–    having regard to Article 3 of the Geneva Conventions, ratified by Nigeria on 20 June 1961, and to Protocol II thereto, ratified by Nigeria on 10 October 1988, both of which establish international law in respect of non-international armed conflicts;


    –    having regard to Rules 122(5) and 110(4) of its Rules of Procedure;



    A.  whereas the Boko Haram is a growing threat for the stability of Nigeria and its neighbouring countries, whereas security situation remains extremely difficult with the state of emergency declared and maintained since May 2013 over the states of Borno, Yobe and Adamawa;


    B.  whereas Boko Haram continues to target those who do not adhere to their dogmatic and extreme beliefs and is driving people out of their homes; whereas Boko Haram’s stated goal is to create an Islamic caliphate in the Northern part of Nigeria;


    C.  whereas Boko Haram, which seeks to impose a strict form of Sharia, or Islamic law, has been attacking Nigeria's police and military, rival clerics, politicians, schools, religious buildings, public institutions, and civilians of different faiths with increasing regularity since 2009;


    D.  whereas Boko Haram is is held responsible for at least 18 attacks on civilians in northern Nigeria in the past two weeks; whereas there are growing political tensions ahead of planned general elections in 2015;


    E.  whereas over 2.000 people have been killed this year in attacks Boko Haram is considered to have waged;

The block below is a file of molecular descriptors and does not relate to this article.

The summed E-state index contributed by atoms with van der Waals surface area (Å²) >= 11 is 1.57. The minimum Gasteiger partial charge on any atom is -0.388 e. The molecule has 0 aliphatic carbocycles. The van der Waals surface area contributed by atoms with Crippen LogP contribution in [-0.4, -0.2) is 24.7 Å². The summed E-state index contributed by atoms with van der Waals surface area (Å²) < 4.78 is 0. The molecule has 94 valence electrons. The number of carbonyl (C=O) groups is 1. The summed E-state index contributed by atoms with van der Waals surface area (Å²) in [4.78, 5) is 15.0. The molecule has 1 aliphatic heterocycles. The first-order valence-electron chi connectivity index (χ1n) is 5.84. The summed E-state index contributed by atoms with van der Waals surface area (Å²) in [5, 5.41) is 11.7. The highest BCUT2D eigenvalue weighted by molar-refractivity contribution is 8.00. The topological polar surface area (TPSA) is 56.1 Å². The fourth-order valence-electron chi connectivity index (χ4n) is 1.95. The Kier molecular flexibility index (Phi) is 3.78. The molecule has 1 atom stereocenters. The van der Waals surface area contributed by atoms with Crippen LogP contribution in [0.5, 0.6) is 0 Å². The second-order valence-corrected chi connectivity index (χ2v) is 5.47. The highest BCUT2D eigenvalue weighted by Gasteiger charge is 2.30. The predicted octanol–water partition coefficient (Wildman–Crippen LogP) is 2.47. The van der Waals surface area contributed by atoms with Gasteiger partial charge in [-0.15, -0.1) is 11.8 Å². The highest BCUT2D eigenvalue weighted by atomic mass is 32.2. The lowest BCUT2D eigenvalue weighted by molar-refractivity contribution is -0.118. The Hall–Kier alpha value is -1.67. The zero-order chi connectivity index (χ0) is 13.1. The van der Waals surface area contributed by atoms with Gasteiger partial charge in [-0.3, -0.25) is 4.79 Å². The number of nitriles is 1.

F.  whereas some 276 schoolgirls were abducted April 15 from a school in north-east Chibok, Borno State, dozens escaped and 219 still are missing, negotiations to free the girls without violent confrontation appear to have stalled, with Boko Haram demanding the release of detained extremists in exchange for the girls;


    G.  whereas since the girls were captured over 470 civilians have been killed in various locations by Boko Haram;


    H.  whereas In May 2014 Amnesty International revealed that Nigerian security forces failed to act on advance warnings about Boko Haram’s armed raid on the state-run boarding school in Chibok - knowing four hours of advance about the attack;


    I.  whereas Borno state governor Kashim Shettima said in February 2014 that Boko Haram is better armed and better motivated than state armed forces, which are capable of providing some security in major cities, but are ill-equipped for counter-insurgency campaigns;


    J.  whereas security officials in Nigeria and around the world are concerned that Boko Haram has splintered into two factions: one that is focused on local grievances and another that is seeking regional expansion;


    K.  whereas there are many root causes off which Boko Haram feeds: escalating violence: dispute over the 2011 election results, which led to more than eight hundred deaths, poverty with 70 percent of the population living on less than $1.25 a day, corruption, police brutality and extrajudicial killings taking place with impunity;


    L.  Whereas Nigeria is the most populous African country with over 170 million inhabitants; whereas in Nigeria 9.5 million people are affected by conflict and natural disasters, whereas there are more than 255 000 internally displaced people in north-eastern Nigeria and estimated 70 000 refugees and returnees in Niger, Cameroon and Chad;


    M.  whereas although Nigeria is one of the world’s largest oil producers, nearly 60 % of the population live on less than a dollar a day;


    N.  whereas in the name of ending Boko Haram’s threat to Nigeria’s citizens, government security forces killed hundreds of suspected members of the group and arrested hundreds of people during raids across the north while many of those detained were held incommunicado without charge or trial, in some cases in inhumane conditions, some were physically abused, others disappeared or died in detention; whereas these abuses in turn are used to fuel the group’s campaign of violence;